After the death of his father, Nicholas Nickleby along with his sister Kate and their mother find themselves in difficult conditions. They relocate to London in the hope that Uncle Ralph ... See full summary »
After the death of his father, Nicholas Nickleby along with his sister Kate and their mother find themselves in difficult conditions. They relocate to London in the hope that Uncle Ralph Nickleby, a successful businessman, will help them out but he proves to be difficult and cold towards his relatives. Nicholas sets off on a series of adventures starting as a school master for the one-eyed Wackford Squeers. He soon escapes the school and in the company of his new friend Smike, joins a theater group in Portsmouth. Good fortune befalls him when he meets the Cheerybles who offer him stable employment. His uncle has taken a severe dislike to the boy however and goes out of his way to make life difficult for him. Written by
This is the most faithful and comprehensive version of Nicholas Nickleby so far. It is also one of the creakiest. The two are not unconnected.
Dramatising early Dickens novels is always a challenge, because they retain much of the episodic structure of The Pickwick Papers. Although there is a clear plot thread running though Nicholas Nickleby much of the incident is tangential to it, at best. At the same time, the tone varies wildly from scene to scene. A chapter of great pathos is followed by one of bitter, angry satire, which in turn is followed by broad knock-about comedy.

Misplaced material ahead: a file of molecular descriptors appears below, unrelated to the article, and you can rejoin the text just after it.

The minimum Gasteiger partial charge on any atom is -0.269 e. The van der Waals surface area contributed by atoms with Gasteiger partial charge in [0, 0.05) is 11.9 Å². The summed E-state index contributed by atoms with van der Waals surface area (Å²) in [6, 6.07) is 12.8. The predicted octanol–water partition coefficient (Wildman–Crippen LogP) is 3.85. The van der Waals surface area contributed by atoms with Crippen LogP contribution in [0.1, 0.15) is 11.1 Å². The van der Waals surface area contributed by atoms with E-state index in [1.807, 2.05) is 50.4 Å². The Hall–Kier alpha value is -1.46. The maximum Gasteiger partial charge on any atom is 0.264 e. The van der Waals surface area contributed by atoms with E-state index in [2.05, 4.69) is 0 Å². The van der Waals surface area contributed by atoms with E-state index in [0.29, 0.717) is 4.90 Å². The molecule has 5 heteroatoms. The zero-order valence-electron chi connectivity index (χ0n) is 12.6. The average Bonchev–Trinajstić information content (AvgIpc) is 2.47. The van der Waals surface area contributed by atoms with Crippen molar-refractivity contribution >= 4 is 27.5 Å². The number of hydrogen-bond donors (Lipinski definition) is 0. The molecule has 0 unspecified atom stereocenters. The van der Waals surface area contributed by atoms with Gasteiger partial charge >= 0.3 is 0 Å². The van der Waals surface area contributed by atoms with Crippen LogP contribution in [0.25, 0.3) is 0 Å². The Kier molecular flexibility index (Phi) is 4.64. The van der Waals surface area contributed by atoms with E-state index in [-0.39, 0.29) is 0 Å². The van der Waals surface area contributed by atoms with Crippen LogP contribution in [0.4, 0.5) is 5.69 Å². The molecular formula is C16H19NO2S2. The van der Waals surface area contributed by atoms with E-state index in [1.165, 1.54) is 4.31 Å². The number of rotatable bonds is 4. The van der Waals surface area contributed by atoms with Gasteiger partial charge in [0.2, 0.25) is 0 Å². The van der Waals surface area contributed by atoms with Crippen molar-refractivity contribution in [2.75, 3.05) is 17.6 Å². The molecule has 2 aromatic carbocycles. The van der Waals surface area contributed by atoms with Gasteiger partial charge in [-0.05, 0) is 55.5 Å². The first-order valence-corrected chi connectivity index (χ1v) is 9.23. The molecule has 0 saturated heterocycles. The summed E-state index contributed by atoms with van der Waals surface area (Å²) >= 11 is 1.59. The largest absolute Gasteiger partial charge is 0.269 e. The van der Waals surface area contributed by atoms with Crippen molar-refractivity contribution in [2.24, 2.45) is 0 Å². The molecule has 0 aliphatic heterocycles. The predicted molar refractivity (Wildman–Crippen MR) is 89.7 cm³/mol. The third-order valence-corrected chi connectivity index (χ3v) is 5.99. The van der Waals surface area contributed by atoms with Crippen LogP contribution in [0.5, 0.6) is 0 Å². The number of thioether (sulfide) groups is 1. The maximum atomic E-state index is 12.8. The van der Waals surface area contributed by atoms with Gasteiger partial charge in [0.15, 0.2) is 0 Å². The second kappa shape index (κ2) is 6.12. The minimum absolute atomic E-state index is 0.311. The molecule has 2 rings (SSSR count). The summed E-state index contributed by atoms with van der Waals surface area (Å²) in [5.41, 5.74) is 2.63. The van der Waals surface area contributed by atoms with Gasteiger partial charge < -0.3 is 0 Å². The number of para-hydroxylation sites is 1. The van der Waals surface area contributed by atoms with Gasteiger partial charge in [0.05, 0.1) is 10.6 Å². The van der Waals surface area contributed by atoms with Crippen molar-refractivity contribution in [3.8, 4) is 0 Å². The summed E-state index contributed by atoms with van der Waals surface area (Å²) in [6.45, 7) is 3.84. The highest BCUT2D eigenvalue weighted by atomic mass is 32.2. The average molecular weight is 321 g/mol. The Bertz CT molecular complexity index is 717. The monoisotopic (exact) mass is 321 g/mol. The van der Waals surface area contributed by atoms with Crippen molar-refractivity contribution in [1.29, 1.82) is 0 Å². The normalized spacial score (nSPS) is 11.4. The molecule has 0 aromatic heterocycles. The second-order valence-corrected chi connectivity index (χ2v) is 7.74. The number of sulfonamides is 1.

It is the same with the characters. The principle characters have a believable psychological complexity but the minor characters are often just comic grotesques.
A producer has to decide whether to boil a Dickens book down to its essential elements and impose a unity of style in both staging and performance, or present it as written, with all its digressions and discordant elements. In the last twenty years or so, the convention has been to take the first approach, even if this means distorting the books slightly. This production opts for the second approach. It is faithful, but perhaps too much so.